'She was scared': Family of homicide victim Norma Andrews says social system failed her

Norma Helen Andrews was living in a dangerous Winnipeg boarding house where she constantly felt threatened, her family told reporters on Wednesday, four days after her body was found.

Known as Bambi to close friends and family, the 28-year-old was found dead inside the home on Balmoral Street, between Sargent and Cumberland avenues, on Saturday afternoon.

Police have not released any information on how the mother of three young boys died but they have labelled it a homicide.

“Our hearts are broken. This is a very difficult time for us,” Andrews’ stepmother Amber Scott said through a voice trembling with sobs.

“It’s hard to describe what we are feeling.”

The family met with reporters on Wednesday at the downtown Winnipeg offices of Manitoba Keewatinowi Okimakanak, a political advocacy group that represents dozens of northern Manitoba First Nations and more than 72,000 First Nations people.

The body of Norma Andrews was found on Saturday afternoon by Winnipeg Police. (Submitted by family)

Scott said Andrews “had her struggles” and reached out for help from institutions and systems, “but they failed her.”

“She did not have the support she needed. She did seek out help several times in the past and was rejected,” Scott said.

Andrews looked for somewhere else to live but didn’t receive any help from government agencies, her stepmother said. 

“The welfare system needs to look at their policies on where people must live,” Scott said.

“She had told us numerous times about concerns about the boarding house where she was living. People were climbing through her windows and kicking in her door. 

“Norma was concerned for her safety. She was scared.”

Her children had been apprehended by Child and Family Services.

“The lack of support that Norma received after her children were in care, they [CFS] played a big part in a lot of struggles that she had,” said Hilda Anderson-Pyrz, missing and murdered Indigenous women and girls liaison unit manager for MKO.

Andrews received no help in securing adequate housing, she said.

“Income and employment assistance failed Norma, shelters that provide refuge from domestic violence failed Norma, as well as different service providers who provide access to individuals who are struggling with many different things in their lives failed Norma.”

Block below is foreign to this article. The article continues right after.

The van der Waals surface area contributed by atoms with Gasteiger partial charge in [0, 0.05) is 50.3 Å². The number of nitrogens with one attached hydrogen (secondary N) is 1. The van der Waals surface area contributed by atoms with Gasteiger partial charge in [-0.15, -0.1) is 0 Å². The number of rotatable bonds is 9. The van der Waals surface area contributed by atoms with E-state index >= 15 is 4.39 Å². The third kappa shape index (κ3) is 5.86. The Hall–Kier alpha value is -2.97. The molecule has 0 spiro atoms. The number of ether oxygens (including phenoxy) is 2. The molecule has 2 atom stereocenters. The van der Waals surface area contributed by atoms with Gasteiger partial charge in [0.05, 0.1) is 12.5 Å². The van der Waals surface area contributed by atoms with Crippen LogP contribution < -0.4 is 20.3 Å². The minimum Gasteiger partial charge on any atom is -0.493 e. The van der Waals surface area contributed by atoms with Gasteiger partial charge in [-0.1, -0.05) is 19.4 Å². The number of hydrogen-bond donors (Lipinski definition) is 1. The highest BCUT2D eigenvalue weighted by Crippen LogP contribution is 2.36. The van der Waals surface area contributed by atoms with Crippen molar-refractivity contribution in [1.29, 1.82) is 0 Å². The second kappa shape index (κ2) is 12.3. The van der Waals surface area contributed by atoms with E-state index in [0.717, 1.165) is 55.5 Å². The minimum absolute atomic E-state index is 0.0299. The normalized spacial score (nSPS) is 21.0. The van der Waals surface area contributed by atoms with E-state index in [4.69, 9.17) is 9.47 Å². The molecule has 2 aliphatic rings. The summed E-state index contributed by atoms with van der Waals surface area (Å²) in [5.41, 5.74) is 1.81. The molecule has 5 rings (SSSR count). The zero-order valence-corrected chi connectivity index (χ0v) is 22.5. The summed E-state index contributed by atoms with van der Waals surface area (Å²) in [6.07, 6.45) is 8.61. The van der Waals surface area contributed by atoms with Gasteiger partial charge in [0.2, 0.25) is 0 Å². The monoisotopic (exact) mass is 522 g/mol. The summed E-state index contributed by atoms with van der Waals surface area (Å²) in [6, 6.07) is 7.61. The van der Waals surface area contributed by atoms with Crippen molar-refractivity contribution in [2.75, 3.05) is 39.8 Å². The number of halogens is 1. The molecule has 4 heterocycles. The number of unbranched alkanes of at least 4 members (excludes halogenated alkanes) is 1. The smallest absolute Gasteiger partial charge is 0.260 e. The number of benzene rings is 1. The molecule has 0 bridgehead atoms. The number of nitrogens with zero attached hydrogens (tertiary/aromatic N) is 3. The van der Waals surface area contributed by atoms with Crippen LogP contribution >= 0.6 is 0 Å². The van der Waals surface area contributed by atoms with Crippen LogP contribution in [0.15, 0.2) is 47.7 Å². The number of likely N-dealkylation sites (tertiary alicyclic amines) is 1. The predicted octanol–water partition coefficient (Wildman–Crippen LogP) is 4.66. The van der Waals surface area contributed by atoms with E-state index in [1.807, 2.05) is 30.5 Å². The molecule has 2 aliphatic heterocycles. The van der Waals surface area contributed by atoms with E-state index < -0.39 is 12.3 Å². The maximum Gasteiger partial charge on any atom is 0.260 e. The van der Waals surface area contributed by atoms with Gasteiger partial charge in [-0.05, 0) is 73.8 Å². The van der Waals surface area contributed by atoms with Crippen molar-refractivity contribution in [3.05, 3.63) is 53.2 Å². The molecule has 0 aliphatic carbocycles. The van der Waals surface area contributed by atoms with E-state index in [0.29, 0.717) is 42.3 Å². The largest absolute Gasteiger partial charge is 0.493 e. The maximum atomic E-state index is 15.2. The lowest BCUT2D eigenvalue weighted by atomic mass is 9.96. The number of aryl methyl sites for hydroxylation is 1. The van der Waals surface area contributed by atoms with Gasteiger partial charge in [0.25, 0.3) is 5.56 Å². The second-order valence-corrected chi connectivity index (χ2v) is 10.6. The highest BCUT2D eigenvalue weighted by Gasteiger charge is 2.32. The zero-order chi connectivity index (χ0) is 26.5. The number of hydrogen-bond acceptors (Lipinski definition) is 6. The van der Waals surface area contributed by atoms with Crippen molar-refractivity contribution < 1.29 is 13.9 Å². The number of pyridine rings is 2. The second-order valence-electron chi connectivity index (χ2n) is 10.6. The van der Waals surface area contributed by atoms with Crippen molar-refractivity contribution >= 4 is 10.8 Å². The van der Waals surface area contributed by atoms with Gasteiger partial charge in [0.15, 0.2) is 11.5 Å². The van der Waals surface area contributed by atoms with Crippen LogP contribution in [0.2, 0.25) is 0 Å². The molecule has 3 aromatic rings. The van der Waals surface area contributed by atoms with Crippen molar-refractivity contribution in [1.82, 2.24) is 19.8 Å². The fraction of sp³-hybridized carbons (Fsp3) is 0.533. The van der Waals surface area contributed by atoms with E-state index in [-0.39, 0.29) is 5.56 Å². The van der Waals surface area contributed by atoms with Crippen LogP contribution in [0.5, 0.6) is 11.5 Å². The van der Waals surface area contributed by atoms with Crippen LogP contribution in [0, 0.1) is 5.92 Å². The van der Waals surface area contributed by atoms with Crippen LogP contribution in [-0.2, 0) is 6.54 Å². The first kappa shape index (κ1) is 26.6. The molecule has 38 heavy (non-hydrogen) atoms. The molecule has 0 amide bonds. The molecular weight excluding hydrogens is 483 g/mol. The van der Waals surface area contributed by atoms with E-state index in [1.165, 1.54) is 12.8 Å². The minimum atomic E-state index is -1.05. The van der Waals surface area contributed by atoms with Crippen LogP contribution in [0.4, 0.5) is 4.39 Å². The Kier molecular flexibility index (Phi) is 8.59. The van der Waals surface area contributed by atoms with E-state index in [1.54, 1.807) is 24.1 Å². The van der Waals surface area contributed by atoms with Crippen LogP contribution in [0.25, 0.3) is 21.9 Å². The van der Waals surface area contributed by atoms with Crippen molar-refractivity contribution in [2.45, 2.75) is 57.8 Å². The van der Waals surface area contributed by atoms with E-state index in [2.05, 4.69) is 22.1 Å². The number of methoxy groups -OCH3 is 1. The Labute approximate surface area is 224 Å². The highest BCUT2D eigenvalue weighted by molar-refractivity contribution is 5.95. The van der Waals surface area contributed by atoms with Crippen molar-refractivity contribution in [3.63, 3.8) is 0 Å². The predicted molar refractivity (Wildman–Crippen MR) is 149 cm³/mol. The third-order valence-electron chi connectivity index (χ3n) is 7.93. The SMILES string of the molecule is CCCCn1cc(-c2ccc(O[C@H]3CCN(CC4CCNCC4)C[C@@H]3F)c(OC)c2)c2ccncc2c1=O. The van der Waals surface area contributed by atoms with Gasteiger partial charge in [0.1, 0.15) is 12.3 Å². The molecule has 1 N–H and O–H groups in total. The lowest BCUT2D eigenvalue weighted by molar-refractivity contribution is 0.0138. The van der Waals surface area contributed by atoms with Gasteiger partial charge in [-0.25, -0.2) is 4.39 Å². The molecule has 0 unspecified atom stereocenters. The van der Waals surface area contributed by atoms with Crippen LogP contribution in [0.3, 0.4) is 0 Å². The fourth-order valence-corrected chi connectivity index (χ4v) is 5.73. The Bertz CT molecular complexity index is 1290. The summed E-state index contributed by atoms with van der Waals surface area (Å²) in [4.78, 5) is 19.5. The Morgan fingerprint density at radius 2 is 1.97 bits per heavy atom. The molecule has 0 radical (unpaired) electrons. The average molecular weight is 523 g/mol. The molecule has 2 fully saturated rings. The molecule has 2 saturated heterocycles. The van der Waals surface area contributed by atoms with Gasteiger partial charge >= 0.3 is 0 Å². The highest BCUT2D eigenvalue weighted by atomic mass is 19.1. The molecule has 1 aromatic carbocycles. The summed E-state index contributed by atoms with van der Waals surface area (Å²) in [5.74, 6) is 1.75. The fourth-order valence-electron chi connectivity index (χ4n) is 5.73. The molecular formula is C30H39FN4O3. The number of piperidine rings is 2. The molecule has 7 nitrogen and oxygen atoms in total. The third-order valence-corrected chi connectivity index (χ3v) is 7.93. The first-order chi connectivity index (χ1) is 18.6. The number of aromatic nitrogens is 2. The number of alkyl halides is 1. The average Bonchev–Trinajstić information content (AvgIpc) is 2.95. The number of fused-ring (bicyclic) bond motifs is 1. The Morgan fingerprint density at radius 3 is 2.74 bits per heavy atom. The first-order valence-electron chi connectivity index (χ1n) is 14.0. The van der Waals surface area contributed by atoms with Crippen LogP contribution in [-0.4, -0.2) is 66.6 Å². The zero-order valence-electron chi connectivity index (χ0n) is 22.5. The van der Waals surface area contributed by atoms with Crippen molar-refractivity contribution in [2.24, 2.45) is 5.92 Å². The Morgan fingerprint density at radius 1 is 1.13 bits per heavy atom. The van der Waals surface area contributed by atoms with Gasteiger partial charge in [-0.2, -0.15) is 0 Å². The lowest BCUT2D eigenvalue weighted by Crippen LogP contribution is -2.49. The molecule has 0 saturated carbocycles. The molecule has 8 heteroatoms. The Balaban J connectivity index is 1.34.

The amount she was receiving from employment and income assistance was a barrier to adequate housing, and she never found the wraparound support services she needed, Anderson-Pyrz said.

“I don’t think that Indigenous women and girls should have to be forced to live in areas that are not safe.”

Andrews was raised in Manto Sipi Cree Nation — also known as God’s River— but left the community for Oxford House when she was 15, eventually moving to Winnipeg.

Many of her relatives live in northern Manitoba or further east in Thunder Bay, so she lived on her own in the city.

“There’s a lot of emotions right now going through me,” said Andrews’ father Larry, who was initially supposed to speak first at the news conference Wednesday but couldn’t bring himself to it.

“There’s lot of stuff going through my mind. I don’t want nothing like this to happen to anyone else.”

Larry Andrews says he doesn’t want anyone else to lose a loved one the way he lost his daughter Norma. (Dan Gagner/CBC )

It’s the third death of a young mother from God’s River in the past two months, according to a band councillor who spoke Wednesday with the family.

“Two in Winnipeg and one in our community of Gods River,” said John Ross.

“It brings the community together and brings more awareness of what’s happening.”

The community has also received support from the MKO crisis team.

Scott said family and friends desperately hope whoever is responsible for Andrews’ death will be caught and brought to justice. 

“Norma’s life mattered. She was loved by many people and she was very important to us.”

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